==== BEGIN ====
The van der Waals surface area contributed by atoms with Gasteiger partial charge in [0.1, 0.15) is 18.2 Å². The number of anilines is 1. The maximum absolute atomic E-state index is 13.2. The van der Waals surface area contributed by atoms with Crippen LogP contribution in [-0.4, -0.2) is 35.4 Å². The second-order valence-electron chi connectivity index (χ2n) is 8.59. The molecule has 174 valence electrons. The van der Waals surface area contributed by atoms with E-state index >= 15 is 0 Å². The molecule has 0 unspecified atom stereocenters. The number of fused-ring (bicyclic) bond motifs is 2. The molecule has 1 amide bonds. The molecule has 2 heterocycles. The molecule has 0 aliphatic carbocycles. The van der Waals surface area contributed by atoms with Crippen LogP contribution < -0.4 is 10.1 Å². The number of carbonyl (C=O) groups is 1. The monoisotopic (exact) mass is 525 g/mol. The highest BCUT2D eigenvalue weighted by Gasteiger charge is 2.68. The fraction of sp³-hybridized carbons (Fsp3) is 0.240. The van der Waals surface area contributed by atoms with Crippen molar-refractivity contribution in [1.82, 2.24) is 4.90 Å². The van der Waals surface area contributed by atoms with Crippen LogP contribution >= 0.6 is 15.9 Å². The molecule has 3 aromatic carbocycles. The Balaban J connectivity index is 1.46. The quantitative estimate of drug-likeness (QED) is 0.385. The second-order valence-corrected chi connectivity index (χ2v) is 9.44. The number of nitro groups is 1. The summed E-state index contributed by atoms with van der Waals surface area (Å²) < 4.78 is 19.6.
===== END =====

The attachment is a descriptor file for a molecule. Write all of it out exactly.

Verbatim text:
The van der Waals surface area contributed by atoms with Gasteiger partial charge in [0.1, 0.15) is 18.2 Å². The number of anilines is 1. The maximum absolute atomic E-state index is 13.2. The van der Waals surface area contributed by atoms with Crippen LogP contribution in [-0.4, -0.2) is 35.4 Å². The second-order valence-electron chi connectivity index (χ2n) is 8.59. The molecule has 174 valence electrons. The van der Waals surface area contributed by atoms with E-state index >= 15 is 0 Å². The molecule has 0 unspecified atom stereocenters. The number of fused-ring (bicyclic) bond motifs is 2. The molecule has 1 amide bonds. The molecule has 2 heterocycles. The molecule has 0 aliphatic carbocycles. The van der Waals surface area contributed by atoms with Crippen LogP contribution < -0.4 is 10.1 Å². The number of carbonyl (C=O) groups is 1. The monoisotopic (exact) mass is 525 g/mol. The highest BCUT2D eigenvalue weighted by Gasteiger charge is 2.68. The fraction of sp³-hybridized carbons (Fsp3) is 0.240. The van der Waals surface area contributed by atoms with Crippen molar-refractivity contribution in [1.82, 2.24) is 4.90 Å². The van der Waals surface area contributed by atoms with Crippen LogP contribution >= 0.6 is 15.9 Å². The molecule has 3 aromatic carbocycles. The Balaban J connectivity index is 1.46. The quantitative estimate of drug-likeness (QED) is 0.385. The second-order valence-corrected chi connectivity index (χ2v) is 9.44. The number of nitro groups is 1. The summed E-state index contributed by atoms with van der Waals surface area (Å²) < 4.78 is 19.6.